Tested isolates were grown on sterilized SMKY liquid medium (Sucrose- 200gm, Magnesium sulphate- 0.5gm, Potassium nitrate- 3gm, yeast extract agar and distilled water 1000ml [11]) prepared in 100 ml flasks for 10 days at 27 ±2°C. Three replicate flasks were made per isolate. Resulting cultures were blended for 2 min. using high speed homogenizer and filtered using filter paper. Aflatoxins (AFs) were then extracted from such homogenized filtrates using methanol solution (80:20 methanol/ isolate filtrate). Solvents were evaporated in vacuum pump at 35°C., dried residues containing aflatoxin were dissolved in 1 ml of the same mobile phase solution which consists of methanol: acetic acid: water (1:1:3 v/v) and stored in dark vials.

Aflatoxin production was determined using the method of Stroka et al. [41]. Extracts were passed through a 0.45 µm micro-filter and analysis of compounds was performed on HPLC model PerkinElmer® Brownlee™ Validated C18, 100 mm - 4.6 mm, 3 micron. HPLC equipped with UV detector and the wave length in the UV detector was 365nm. The mobile phase yielded results of methanol: acetic acid: water; 20/ 20/ 60 v/v/v). The total run time for the separation was approximately 25 min at a flow rate of 1 ml/min.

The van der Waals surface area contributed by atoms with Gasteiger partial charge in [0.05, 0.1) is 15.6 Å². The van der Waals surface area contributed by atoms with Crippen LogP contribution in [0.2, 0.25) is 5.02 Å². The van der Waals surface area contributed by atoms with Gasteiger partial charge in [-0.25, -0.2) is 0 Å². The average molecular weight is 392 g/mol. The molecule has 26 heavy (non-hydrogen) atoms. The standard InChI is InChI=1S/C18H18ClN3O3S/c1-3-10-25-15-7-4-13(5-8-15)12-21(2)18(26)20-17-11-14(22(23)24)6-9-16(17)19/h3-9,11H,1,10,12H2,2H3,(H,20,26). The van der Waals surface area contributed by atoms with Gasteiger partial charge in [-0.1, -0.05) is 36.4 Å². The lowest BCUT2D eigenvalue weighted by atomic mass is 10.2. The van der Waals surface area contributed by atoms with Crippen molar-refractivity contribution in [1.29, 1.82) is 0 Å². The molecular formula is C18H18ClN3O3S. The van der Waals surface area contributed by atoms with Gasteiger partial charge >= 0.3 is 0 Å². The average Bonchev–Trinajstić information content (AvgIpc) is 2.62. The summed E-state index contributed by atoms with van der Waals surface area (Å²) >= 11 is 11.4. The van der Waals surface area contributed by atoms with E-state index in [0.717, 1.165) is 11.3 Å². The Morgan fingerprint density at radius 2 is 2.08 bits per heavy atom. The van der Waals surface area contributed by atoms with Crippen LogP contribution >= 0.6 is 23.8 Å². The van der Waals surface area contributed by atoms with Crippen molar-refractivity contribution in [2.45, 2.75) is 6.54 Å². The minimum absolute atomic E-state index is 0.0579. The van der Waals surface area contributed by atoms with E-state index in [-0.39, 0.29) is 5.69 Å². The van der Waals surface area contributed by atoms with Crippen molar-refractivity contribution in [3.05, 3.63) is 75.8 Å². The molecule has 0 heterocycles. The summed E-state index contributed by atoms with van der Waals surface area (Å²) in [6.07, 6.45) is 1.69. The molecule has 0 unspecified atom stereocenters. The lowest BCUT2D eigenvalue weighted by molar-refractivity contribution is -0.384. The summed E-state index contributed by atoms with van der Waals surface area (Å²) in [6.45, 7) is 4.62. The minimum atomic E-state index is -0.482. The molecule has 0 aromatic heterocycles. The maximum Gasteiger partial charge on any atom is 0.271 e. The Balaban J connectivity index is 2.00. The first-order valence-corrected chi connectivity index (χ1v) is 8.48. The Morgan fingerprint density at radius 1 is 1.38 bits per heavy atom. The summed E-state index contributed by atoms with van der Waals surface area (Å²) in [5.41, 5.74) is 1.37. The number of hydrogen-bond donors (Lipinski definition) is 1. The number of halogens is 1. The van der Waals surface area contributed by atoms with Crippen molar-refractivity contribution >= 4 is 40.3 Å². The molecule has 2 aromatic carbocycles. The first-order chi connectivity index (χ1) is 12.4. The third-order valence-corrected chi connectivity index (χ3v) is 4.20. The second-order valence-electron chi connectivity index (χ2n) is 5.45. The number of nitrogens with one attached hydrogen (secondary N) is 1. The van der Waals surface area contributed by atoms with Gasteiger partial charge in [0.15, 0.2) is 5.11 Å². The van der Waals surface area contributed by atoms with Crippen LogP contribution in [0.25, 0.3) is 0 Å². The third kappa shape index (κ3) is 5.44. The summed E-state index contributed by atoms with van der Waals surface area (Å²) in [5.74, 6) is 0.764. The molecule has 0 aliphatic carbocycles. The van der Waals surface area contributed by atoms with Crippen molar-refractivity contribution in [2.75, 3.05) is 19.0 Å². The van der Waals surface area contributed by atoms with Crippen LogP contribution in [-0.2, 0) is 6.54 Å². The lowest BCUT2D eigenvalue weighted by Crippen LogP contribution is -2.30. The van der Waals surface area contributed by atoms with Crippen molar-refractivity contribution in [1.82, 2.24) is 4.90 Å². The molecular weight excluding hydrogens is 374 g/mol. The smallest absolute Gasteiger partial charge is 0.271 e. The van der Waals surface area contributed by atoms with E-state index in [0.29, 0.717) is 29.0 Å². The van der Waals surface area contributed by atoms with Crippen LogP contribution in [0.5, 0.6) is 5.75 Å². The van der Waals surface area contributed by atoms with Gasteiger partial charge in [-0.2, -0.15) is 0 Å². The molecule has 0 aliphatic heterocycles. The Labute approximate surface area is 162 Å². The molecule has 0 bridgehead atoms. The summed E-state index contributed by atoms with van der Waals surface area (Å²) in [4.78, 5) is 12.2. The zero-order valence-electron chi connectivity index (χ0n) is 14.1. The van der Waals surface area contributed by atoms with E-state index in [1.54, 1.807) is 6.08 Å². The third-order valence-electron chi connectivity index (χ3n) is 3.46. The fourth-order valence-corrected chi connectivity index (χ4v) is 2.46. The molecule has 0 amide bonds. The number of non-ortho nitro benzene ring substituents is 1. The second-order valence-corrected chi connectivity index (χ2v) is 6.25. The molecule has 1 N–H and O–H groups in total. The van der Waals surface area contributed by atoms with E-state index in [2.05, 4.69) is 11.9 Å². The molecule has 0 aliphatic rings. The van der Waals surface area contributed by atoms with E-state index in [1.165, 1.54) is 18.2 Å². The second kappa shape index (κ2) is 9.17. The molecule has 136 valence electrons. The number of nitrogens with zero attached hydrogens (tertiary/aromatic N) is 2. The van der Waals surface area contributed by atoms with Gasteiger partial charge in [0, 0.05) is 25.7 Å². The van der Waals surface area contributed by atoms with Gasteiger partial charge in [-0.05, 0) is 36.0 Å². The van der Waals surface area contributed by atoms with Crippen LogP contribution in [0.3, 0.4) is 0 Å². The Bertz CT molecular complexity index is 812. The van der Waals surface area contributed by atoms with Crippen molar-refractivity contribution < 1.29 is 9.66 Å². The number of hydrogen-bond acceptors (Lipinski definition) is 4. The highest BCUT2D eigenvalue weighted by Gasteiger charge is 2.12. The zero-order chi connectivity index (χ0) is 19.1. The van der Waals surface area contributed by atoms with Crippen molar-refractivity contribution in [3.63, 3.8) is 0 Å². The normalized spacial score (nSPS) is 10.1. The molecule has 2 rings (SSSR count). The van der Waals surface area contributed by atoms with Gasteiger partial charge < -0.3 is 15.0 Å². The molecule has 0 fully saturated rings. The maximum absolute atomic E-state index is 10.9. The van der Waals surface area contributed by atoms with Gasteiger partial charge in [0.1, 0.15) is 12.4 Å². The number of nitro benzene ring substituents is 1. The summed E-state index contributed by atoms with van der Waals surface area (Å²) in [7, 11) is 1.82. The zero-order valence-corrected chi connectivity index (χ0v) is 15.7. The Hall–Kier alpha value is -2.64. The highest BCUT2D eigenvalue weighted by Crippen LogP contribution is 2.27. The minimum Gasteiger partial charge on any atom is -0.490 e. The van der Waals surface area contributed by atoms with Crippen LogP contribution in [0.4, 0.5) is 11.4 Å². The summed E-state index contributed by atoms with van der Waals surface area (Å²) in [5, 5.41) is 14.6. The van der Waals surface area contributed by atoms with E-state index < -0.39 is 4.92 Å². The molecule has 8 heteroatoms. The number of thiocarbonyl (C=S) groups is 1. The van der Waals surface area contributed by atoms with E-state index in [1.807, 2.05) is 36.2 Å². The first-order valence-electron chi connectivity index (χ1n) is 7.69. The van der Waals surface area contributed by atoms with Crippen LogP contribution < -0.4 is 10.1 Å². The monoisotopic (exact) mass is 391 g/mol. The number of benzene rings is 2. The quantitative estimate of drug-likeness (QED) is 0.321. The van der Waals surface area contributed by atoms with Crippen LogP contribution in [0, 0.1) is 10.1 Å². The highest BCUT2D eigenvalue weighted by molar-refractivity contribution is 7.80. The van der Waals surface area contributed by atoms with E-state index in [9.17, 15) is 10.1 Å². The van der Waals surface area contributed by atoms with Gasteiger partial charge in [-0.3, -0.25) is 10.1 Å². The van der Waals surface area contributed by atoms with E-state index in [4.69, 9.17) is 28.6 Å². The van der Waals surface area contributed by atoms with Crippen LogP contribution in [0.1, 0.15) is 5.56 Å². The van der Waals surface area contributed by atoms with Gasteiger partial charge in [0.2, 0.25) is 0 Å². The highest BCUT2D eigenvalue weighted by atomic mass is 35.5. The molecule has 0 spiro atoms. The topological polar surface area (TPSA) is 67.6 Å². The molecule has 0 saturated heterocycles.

Statistical analysis:

The isolation frequency (Fq) of genera was calculated according to Marassas et al. [29]. A randomized complete block design was used in the present study. Analysis of variance (ANOVA) of the fungal isolation frequency was performed with the MSTAT-C statistical package, Michigan State Univ., USA). Least significant difference (LSD) was used to compare fungal means. Cluster analysis by the unweighted pair-group method based on arithmetic mean (UPGMA) was performed using SPSS6.0 software package. Low frequency of contamination with B1, B 2, G1 and G2 did not permit model fit for inferential analysis of these toxins.


Isolation frequencies of fungi recovered from non-sterilized and sterilized corn grains: